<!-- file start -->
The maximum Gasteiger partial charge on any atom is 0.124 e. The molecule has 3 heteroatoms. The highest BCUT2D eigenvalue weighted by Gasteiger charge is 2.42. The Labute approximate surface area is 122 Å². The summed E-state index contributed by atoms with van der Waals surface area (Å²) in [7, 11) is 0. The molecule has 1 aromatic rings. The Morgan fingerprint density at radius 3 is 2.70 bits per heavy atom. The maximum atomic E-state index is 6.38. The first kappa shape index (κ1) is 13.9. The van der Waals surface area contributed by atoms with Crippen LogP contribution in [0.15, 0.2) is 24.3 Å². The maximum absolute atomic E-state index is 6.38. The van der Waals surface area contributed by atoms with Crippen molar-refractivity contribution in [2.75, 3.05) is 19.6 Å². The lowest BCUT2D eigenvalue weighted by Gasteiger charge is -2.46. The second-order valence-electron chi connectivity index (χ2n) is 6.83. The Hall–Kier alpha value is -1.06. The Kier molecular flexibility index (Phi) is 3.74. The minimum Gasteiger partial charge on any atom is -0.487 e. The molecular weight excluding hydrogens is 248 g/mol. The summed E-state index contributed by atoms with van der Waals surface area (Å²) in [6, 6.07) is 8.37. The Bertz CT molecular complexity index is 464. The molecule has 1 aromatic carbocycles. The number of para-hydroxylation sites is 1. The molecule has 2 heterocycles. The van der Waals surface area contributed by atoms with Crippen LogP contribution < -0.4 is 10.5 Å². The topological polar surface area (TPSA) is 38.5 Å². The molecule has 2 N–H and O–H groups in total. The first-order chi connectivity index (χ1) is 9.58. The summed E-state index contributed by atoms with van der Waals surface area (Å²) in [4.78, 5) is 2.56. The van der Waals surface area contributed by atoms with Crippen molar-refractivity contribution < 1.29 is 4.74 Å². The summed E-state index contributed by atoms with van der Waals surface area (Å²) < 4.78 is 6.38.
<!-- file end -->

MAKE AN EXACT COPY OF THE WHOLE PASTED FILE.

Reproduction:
The maximum Gasteiger partial charge on any atom is 0.124 e. The molecule has 3 heteroatoms. The highest BCUT2D eigenvalue weighted by Gasteiger charge is 2.42. The Labute approximate surface area is 122 Å². The summed E-state index contributed by atoms with van der Waals surface area (Å²) in [7, 11) is 0. The molecule has 1 aromatic rings. The Morgan fingerprint density at radius 3 is 2.70 bits per heavy atom. The maximum atomic E-state index is 6.38. The first kappa shape index (κ1) is 13.9. The van der Waals surface area contributed by atoms with Crippen LogP contribution in [0.15, 0.2) is 24.3 Å². The maximum absolute atomic E-state index is 6.38. The van der Waals surface area contributed by atoms with Crippen molar-refractivity contribution in [2.75, 3.05) is 19.6 Å². The lowest BCUT2D eigenvalue weighted by Gasteiger charge is -2.46. The second-order valence-electron chi connectivity index (χ2n) is 6.83. The Hall–Kier alpha value is -1.06. The Kier molecular flexibility index (Phi) is 3.74. The minimum Gasteiger partial charge on any atom is -0.487 e. The molecular weight excluding hydrogens is 248 g/mol. The summed E-state index contributed by atoms with van der Waals surface area (Å²) in [6, 6.07) is 8.37. The Bertz CT molecular complexity index is 464. The molecule has 1 aromatic carbocycles. The number of para-hydroxylation sites is 1. The molecule has 2 heterocycles. The van der Waals surface area contributed by atoms with Crippen LogP contribution < -0.4 is 10.5 Å². The topological polar surface area (TPSA) is 38.5 Å². The molecule has 2 N–H and O–H groups in total. The first-order chi connectivity index (χ1) is 9.58. The summed E-state index contributed by atoms with van der Waals surface area (Å²) in [4.78, 5) is 2.56. The van der Waals surface area contributed by atoms with Crippen molar-refractivity contribution < 1.29 is 4.74 Å². The summed E-state index contributed by atoms with van der Waals surface area (Å²) < 4.78 is 6.38.